The real struggle

Ephesians 6:10-17
Many of us recall the story of David and Goliath. Before young David uses his slingshot to defeat the giant of a man, King Saul outfits him with his own armor. David is not comfortable. He takes the armor off because he is not used to it. Instead of the weaponry of the king, he uses what is familiar. In this case, it’s a handful of stones he keeps handy in his bag. He’ll be ready with his sling.

Now, let’s flip through the pages of scripture to Ephesians 6. Like David, you and I face a foe, several in fact. Unlike David, it’s not the enemies we suppose are standing in front of us. Jesus has already told us how to approach those people. Pray for them and seek their well-being (Matthew 5:44).

Ephesians wants us to know where our real struggle is. Armed with this knowledge, we can escape the perpetual cycle of violence against one another. You know the verse: For our struggle is not against enemies of blood and flesh, but against the rulers, against the authorities, against the cosmic powers of this present darkness, against the spiritual forces of evil in the heavenly places.

That’s a lot to take in. Isn’t it easier to throw stones at the people who are in our way?

Sure. But remember our call to repentance.

If you repent, something has convinced you to think differently. God’s Spirit convinces Christians to think differently about Jesus, ourselves and the world.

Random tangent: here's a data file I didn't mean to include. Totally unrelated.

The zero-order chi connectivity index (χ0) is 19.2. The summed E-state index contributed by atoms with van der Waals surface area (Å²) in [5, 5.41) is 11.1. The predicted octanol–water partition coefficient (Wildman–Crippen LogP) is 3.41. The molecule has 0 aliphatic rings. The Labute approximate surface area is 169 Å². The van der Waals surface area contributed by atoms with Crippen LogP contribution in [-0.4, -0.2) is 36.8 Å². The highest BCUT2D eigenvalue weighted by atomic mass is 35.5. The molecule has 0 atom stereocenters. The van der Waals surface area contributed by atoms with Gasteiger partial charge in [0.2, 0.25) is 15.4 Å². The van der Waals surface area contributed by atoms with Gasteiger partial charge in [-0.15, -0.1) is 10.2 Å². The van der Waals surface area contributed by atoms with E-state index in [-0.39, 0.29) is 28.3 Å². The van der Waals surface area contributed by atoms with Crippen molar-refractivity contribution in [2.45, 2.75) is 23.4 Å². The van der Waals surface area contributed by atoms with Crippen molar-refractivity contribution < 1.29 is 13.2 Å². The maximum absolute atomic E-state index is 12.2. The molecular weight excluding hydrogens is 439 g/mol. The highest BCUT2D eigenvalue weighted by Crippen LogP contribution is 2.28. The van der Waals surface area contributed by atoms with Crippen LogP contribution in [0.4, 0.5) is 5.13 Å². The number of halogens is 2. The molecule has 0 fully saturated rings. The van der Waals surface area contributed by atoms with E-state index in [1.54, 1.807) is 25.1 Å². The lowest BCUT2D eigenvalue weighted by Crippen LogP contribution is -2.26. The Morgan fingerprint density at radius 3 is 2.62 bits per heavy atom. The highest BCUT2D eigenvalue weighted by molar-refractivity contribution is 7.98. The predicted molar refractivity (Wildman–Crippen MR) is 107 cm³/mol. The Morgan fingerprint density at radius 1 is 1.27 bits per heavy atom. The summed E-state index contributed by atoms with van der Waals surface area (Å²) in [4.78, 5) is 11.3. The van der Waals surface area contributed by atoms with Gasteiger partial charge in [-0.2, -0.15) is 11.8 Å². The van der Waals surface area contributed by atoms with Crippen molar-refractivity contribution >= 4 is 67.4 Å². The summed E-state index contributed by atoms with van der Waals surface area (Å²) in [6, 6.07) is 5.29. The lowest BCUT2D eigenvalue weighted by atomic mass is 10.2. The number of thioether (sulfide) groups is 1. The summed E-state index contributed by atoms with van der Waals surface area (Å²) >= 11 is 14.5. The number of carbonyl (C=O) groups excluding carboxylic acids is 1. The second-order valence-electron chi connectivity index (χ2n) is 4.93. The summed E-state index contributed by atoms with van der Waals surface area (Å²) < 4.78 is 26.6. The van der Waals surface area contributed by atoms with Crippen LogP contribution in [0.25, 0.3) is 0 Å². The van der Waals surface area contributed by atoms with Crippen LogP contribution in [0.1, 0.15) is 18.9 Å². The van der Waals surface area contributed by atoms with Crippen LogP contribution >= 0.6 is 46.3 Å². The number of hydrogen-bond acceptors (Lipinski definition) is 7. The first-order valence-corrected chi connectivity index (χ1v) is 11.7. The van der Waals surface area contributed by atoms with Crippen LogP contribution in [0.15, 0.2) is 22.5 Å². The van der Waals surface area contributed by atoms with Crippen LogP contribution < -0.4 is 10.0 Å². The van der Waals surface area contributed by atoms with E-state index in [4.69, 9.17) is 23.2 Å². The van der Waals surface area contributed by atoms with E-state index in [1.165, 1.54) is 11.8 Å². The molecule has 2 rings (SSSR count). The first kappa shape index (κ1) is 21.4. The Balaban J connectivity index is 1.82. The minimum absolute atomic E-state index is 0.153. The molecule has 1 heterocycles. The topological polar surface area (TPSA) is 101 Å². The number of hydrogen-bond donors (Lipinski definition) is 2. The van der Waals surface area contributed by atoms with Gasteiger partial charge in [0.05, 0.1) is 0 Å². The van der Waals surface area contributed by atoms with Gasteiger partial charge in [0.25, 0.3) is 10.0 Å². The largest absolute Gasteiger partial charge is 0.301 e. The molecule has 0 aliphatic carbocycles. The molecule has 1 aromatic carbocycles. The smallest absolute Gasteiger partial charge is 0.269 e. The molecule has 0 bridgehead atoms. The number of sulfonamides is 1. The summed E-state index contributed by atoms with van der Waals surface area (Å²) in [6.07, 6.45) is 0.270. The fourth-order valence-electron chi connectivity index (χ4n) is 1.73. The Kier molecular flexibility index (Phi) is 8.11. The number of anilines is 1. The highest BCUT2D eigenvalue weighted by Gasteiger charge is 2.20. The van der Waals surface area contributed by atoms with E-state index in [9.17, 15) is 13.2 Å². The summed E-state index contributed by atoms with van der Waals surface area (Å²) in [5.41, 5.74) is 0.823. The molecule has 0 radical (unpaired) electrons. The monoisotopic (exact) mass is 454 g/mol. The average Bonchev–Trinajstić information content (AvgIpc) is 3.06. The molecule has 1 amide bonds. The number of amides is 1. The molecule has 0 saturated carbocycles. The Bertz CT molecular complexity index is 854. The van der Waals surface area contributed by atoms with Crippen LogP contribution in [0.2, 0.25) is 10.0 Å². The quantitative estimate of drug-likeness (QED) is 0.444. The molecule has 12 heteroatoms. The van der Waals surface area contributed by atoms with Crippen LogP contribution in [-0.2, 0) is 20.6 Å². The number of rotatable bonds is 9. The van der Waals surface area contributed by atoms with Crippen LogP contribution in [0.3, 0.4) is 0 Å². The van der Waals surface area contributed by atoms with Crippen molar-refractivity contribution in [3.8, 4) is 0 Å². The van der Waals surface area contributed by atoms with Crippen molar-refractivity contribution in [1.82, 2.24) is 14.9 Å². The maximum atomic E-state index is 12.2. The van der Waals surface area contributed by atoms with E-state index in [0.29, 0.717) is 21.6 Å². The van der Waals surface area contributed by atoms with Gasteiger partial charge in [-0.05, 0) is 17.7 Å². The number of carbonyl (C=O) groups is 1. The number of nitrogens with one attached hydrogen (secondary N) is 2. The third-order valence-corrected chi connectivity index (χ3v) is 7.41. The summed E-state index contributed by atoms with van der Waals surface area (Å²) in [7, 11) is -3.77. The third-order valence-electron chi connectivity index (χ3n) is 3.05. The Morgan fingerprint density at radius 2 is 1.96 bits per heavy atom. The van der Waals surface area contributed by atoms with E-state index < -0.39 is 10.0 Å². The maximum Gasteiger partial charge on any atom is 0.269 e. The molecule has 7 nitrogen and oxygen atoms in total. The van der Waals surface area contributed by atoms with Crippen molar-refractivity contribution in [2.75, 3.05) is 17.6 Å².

To be sure, learning to love your enemies is difficult. How much more so, however, is it to stand against cosmic powers? I’d say much more because we can’t always envision what they are. Are we even comfortable speaking in terms of cosmic powers and spiritual forces?

But that is our struggle.

Once we choose to redirect our strength and faith, we hear the call to stand. Ephesians 6 repeats it. Stand against the wiles of the devil, the writer says. Also, with God’s armor, you can withstand the evil day approaching and stand firm knowing you have done all things in faith.

It seems to me that is part of what we are learning to do. David tried on the king’s armor, but it proved too difficult to use. Would he have been able to defeat Goliath with it? It’s here we need to deflect from David’s story. After all, he fought a flesh-and-blood enemy. Plus, he used his own preparation and weapons.

The writer of Ephesians makes it clear whose armor we are to wear. It’s not ours. It’s God’s. And we shouldn’t expect that using some of the armor is sufficient. Twice the text tells us to “put on the whole armor of God.” We need God’s power to stand firm in this struggle.

Now, how do we know we are standing firm?

How can we tell if we’re outfitted with God’s armor?

Ask yourself a few questions.

How do truth and righteousness guide your thoughts? Do you wish the gospel of peace was more practical or do you seek to make it known and experienced? How does faith shape who you are? What does your salvation mean to other people? And just what do you do with the word of God?

The reality is it’s easier to throw rocks at people. The real struggle is trusting God enough to stand against our real enemy.

Stay blessed…john

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John Fletcher

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